HARWICH — Town officials admitted Monday night the four annual town meeting articles related to the retail sale of recreational marijuana can be a bit confusing. They were clear, however, on their united support for banning pot sales in town.
Both Police Chief David Guillemette and Town Planner Charleen Greenhalgh pointed out it is legal for residents over 21 years of age to smoke marijuana at home and to grow up to six plants.
“That ship has sailed when the state passed it,” Guillemette said.
But the ultimate question facing voters when they go into town meeting in early May is whether they want to allow the retail sale of recreational marijuana. Guillemette pointed out while the majority of voters in the commonwealth supported a referendum on recreational marijuana sales, Harwich voters rejected it by nearly 500 votes.
Last year Harwich voters put in place a moratorium on pot sales, allowing time for the town to put regulations in place governing the activity. The moratorium is scheduled to expire on June 30.
Votes will be asked in article 34 in the warrant to approve a zoning amendment prohibiting the sale of recreational marijuana in all zoning districts in the town. The zoning amendment will require a two-thirds majority vote to pass.
The next article seeks a general bylaw to ban retail pot sales and requires only a majority vote in town meeting.
Article 36 is another zoning amendment seeking to extend the existing moratorium until Dec. 31, allowing additional time to put a ban in place, if necessary. That article will also require a two-thirds majority vote.
The fourth article is a zoning amendment that would allow for the time, place and manner of retail sales by special permit in commercial zones and would require a two-thirds majority vote for passage. Greenhalgh made it clear if articles 34 and 35 pass prohibiting sales, the time/place/manner amendment will not be necessary to act upon.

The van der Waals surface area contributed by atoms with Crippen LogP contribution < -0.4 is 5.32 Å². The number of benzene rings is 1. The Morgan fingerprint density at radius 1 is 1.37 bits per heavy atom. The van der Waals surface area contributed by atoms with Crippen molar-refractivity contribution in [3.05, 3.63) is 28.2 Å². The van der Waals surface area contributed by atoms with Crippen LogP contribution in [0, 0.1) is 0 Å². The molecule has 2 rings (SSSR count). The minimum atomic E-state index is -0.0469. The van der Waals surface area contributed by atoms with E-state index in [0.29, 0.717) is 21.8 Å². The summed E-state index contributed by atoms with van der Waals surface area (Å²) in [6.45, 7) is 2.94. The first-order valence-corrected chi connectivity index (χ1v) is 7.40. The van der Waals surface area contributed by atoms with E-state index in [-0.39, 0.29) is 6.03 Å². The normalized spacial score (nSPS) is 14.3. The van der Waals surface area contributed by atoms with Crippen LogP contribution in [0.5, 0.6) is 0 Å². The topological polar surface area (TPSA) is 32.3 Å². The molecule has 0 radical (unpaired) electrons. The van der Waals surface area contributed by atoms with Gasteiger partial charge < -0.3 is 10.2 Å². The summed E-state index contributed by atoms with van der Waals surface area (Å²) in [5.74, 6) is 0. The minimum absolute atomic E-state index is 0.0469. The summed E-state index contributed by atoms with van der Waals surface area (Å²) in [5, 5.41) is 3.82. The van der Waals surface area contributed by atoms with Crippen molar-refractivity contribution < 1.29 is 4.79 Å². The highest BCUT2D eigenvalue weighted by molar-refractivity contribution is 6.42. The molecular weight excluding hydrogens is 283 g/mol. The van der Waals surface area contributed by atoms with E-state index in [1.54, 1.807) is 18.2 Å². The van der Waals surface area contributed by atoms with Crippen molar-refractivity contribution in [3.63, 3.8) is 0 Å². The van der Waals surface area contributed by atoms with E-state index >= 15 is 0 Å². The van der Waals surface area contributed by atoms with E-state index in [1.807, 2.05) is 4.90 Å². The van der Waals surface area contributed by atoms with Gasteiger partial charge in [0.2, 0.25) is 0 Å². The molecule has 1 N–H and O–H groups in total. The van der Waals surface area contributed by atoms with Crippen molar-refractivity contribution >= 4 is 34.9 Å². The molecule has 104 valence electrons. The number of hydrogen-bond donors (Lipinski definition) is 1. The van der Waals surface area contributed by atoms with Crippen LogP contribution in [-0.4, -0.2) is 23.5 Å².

Should those two articles fail, the time/place/manner bylaw, if approved, would establish regulations under which recreational marijuana could be sold in town. Greenhalgh said it would require special permit approval and be allowed only in stand-alone facilities and not allowed in buildings with other retail, commercial, residential, industrial or other uses. Sales locations would also have to be 1,000 feet away from any public or private schools, state licensed daycare centers or facilities in which children congregate. Such businesses would have to execute a host community agreement with the town.
There are concerns that should the zoning amendments fail to get a two-thirds vote and the general bylaw establishing a ban requiring a simple majority vote is approved, the Attorney General's Office may say the general bylaw is not enough to block the sale of retail marijuana, Board of Selectmen Chairman Michael MacAskill said.
Greenhalgh said as of July 1, absent any of the zoning amendments, pot sales establishments would be allowed to operate in the retail districts throughout town. Selectmen said under state regulations, a host community agreement would be required, allowing the town to impose a local tax on pot sales.
The importance of the extension of the moratorium, Town Administrator Christopher Clark said, is that it would provide time to call a special town meeting in the fall to allow the town to take additional steps if necessary.
Fire Chief Norman Clarke urged the support of the zoning amendment prohibition. He cited findings by the College of American Pediatricians on the impact of marijuana on children, including the potential for psychiatric illnesses, negative social impacts, testicular cancer and as a stepping-stone to use of more powerful drugs.
“We voted against it and it does not mean we have to subject this community to the negative impacts,” Guillemette said. He said marijuana is a gateway drug and expressed concerns for opioid use in the community. He told selectmen Harwich had its third opioid death this year just days before last year there was only one.
Guillemette said there is the potential for three major impacts to the community: a negative impact on the youth with retail allowing greater availability, the burden on public safety and potential for violent crime.
The high levels of THC contained in some items can cause serious problems in developing brains and it can predispose addition, he claimed.
If there were retail stores in town while surrounding communities ban the sale, people will be drawn to the community to purchase and use the marijuana, potentially while driving, resulting in more traffic accidents, Guillemette said.
He also expressed concern for additional burdens on public safety, referring to increases in hospital emergency room visits in Colorado and Washington. There have also been two confirmed shootings in town related to drug deals.
“We'll see more violent crime related to this,” the police chief said.
Selectman Julie Kavanagh said more police and fire personnel will be needed to deal with these conditions and the taxes generated from the retail sale will not be enough to cover the public safety costs.
“It normalizes drug use,” added Selectman Larry Ballantine.